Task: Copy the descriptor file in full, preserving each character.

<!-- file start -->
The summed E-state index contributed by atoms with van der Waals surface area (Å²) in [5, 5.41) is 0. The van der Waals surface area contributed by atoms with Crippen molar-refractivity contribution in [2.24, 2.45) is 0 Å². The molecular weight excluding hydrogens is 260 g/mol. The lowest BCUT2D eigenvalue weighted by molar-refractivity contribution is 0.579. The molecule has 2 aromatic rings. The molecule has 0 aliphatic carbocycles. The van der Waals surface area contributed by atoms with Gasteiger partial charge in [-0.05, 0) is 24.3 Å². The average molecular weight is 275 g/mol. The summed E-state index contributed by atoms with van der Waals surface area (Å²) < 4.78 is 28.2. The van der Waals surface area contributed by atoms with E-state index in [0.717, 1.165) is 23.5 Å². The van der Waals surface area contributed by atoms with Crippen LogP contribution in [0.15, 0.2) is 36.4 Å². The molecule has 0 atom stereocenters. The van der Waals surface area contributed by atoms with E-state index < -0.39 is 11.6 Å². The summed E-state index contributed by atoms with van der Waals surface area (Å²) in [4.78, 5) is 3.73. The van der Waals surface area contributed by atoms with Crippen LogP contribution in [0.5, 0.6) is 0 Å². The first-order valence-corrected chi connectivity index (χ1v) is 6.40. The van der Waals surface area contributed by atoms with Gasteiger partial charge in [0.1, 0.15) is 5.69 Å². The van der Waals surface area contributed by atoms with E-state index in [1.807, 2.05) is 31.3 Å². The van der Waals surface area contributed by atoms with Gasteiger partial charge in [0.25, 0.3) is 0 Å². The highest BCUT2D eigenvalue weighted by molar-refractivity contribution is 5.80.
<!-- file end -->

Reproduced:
The summed E-state index contributed by atoms with van der Waals surface area (Å²) in [5, 5.41) is 0. The van der Waals surface area contributed by atoms with Crippen molar-refractivity contribution in [2.24, 2.45) is 0 Å². The molecular weight excluding hydrogens is 260 g/mol. The lowest BCUT2D eigenvalue weighted by molar-refractivity contribution is 0.579. The molecule has 2 aromatic rings. The molecule has 0 aliphatic carbocycles. The van der Waals surface area contributed by atoms with Gasteiger partial charge in [-0.05, 0) is 24.3 Å². The average molecular weight is 275 g/mol. The summed E-state index contributed by atoms with van der Waals surface area (Å²) < 4.78 is 28.2. The van der Waals surface area contributed by atoms with E-state index in [0.717, 1.165) is 23.5 Å². The van der Waals surface area contributed by atoms with Crippen LogP contribution in [0.15, 0.2) is 36.4 Å². The molecule has 0 atom stereocenters. The van der Waals surface area contributed by atoms with E-state index < -0.39 is 11.6 Å². The summed E-state index contributed by atoms with van der Waals surface area (Å²) in [4.78, 5) is 3.73. The van der Waals surface area contributed by atoms with Crippen LogP contribution in [0.5, 0.6) is 0 Å². The first-order valence-corrected chi connectivity index (χ1v) is 6.40. The van der Waals surface area contributed by atoms with Gasteiger partial charge in [0.1, 0.15) is 5.69 Å². The van der Waals surface area contributed by atoms with E-state index in [1.807, 2.05) is 31.3 Å². The van der Waals surface area contributed by atoms with Gasteiger partial charge in [0.25, 0.3) is 0 Å². The highest BCUT2D eigenvalue weighted by molar-refractivity contribution is 5.80.